The Motivating and Engaging Classroom

The Motivating and Engaging Classroom

Think about what the motivating, engaging, and well managed classroom truly looks like. What do you see? How do the students feel? What are you doing? and What are the students doing?

I believe that there are elements of effective classroom management.

Every teacher knows that students are always seeking attention; wanted or unwanted, and most of all the student has the need to feel safe. Every child seeks to find that comfort in where they spend most of their day. A child wants to know that not only are they physically safe but mentally too.

Teachers need to be proactive and preventative in all cases. It is better to correct or fix a behavior before it happens then to punish the child after the fact. You have to teach every behavior that you want to see in your classroom. However, we jump to discipline a child before stepping back and teaching or re-teaching the wanted behavior. I found a quote that says it all:

“If a child doesn’t know how to read, we teach.”

“If a child doesn’t know how to swim, we teach.”

“If a child doesn’t know how to multiply, we teach.”

“If a child doesn’t know how to drive, we teach.”

“If a child doesn’t know how to behave, we………..



“Why can’t we finish the last sentence as

automatically as we do the others?”

 Tom Herner (NASDE President ) Counterpoint 1998, p.2

It is the job of a teacher to build up a child’s independence. They should grow to be able to do things without the direction of an adult all the time. I do not mean that you should be teaching them to raise themselves; I mean that you provide them with the knowledge to independently make their own decisions about what is right and how to complete simply tasks alone. The more independent a child is… the better classroom management is in your classroom.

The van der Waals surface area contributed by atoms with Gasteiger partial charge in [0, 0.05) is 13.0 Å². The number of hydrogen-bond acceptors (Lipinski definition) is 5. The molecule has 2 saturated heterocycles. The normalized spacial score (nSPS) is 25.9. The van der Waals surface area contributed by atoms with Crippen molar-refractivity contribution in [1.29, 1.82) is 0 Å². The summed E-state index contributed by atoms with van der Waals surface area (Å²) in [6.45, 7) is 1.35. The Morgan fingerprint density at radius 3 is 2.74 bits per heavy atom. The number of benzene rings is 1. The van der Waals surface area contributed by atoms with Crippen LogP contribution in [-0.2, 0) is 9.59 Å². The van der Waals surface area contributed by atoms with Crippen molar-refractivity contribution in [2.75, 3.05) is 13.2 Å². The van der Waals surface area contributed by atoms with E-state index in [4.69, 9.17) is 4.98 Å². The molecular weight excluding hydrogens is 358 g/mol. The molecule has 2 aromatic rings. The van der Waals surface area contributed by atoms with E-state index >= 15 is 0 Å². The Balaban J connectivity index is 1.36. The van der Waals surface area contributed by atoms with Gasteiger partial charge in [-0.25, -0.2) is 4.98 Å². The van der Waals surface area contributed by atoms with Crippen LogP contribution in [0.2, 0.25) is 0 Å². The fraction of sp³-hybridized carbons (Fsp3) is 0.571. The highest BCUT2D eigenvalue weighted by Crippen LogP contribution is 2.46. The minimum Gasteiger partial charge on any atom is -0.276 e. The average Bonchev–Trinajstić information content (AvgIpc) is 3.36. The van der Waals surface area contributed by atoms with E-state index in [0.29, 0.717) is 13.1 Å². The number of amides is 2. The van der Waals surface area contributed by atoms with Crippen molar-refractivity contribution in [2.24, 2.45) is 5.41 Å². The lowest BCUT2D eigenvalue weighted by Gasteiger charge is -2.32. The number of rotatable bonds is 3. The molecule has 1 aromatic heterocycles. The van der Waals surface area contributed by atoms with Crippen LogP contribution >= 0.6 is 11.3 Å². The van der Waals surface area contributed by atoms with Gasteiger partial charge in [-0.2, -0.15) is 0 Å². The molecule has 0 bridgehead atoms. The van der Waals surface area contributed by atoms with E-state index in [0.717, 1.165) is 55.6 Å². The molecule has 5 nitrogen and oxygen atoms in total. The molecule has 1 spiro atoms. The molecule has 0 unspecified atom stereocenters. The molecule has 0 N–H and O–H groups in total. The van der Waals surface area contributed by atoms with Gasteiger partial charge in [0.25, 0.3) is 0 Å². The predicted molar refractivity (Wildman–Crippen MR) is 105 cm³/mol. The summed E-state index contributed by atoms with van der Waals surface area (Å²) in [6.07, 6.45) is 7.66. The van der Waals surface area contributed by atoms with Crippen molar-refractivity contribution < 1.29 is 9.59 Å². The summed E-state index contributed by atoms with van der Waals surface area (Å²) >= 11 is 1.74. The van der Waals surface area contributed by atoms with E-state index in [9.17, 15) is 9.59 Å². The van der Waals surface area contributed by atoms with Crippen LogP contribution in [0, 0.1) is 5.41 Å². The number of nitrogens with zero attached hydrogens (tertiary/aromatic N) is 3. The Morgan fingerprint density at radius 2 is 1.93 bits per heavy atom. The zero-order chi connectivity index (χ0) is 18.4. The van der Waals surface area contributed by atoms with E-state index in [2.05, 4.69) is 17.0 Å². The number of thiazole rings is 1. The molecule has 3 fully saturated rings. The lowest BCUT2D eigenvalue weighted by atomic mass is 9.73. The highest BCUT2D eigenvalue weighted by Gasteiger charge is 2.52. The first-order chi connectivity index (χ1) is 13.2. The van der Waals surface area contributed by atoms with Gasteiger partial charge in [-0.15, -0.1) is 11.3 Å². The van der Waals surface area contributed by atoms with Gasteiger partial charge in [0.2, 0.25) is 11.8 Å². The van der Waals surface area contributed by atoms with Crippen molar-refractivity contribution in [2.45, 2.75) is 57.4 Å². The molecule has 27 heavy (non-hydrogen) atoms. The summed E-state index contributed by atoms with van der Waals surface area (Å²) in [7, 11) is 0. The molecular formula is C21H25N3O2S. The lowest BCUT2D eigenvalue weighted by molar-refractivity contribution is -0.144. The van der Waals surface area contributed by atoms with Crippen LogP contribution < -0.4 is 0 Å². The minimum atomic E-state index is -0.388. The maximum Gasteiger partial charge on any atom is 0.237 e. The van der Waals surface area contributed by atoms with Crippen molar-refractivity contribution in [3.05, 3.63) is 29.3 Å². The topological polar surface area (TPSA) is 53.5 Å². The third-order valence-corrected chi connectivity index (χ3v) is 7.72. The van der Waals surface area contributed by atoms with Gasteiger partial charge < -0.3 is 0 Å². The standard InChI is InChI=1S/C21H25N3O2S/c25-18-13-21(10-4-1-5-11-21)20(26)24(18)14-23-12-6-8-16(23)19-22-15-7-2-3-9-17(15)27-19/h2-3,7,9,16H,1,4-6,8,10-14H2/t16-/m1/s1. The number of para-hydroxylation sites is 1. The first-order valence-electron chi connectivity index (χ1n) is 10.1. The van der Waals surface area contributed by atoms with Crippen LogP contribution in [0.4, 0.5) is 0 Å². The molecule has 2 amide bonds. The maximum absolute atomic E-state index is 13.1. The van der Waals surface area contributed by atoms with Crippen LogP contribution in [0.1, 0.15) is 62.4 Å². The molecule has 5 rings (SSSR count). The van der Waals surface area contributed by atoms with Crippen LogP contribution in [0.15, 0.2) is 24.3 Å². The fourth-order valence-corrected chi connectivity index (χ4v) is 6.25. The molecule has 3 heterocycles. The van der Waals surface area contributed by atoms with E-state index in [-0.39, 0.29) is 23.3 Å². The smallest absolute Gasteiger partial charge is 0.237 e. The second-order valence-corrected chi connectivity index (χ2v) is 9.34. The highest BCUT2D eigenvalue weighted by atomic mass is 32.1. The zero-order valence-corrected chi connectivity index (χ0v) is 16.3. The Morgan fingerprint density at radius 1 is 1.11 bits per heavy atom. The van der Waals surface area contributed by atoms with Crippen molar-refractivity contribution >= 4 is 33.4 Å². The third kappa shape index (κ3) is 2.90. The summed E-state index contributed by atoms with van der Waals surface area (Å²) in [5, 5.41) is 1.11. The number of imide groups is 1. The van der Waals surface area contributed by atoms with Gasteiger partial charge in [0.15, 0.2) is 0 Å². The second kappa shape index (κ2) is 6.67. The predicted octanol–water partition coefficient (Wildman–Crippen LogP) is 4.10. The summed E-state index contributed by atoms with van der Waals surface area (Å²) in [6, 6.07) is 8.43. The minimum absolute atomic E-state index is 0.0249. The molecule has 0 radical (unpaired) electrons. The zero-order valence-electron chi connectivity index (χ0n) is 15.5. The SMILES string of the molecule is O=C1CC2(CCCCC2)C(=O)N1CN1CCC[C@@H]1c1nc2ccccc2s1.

A teacher should always instill motivation and a love of learning in each student. If you tell a student that something is going to be boring but we need to bare it or get through it, they won’t. They will continue to take your word for it and consider it boring. If you spark their interest in something you are teaching they will listen and be engaged. From personal experience, students that are engaged DO NOT MISBEHAVE! You have to know, really know your students in order to know how to motivate them and drive them to enjoy learning as much as you love teaching.

A classroom should have high expectations. I was lucky enough to listen to Ron Clark at a seminar in my county. Let me just say, brilliant. He told me that if you hold your students to a expectation that is not high they will meet it. Where’s the learning in that? If you hold them to a much higher expectation then that, guess what? They will most likely meet that too. Most classrooms have students of all abilities and levels of learning. If you have a high student in the beginning of the year but also very low students, you should not shot for only the lower students to meet the higher students. You should shot for all students in your class to meet a higher level then you brightest student. If you don’t, where is the student that came in high and leaves just the same? There was no rigor or higher learning for those students. All students deserve to be challenged. Ron Clark has proven that any student can do better if that is what you hold them accountable for. Which comes to my next point.

A teacher must hold a student accountable. No matter the grade or age, children can understand rules and procedures if you teach them too. Now at different ages, you can only expect so much of a child; however this should not be an excuse. If you teach and re-teach, a child can be held accountable for their actions. This doesn’t necessarily mean unwanted behavior either, remember to always hold your students accountable for the fabulous work they do too!

My last thought is that a teacher must be effective in his/her planning and delivering instruction. The book Teach Like A Champion says that a great strategy is to double plan. You should plan as if you have more time and plan thinking about how your students are going to re-act. If you know your students well enough you will be able to see what paths your teaching might steer them into. If you have two plans, you can come off course without it being a change of plans. You will also be more prepared for their responses.

If you get a chance visit the Ron Clark website and read the book Teach like A Champion. Two great teacher resources, I couldn’t go without sharing.



Captain Keyser

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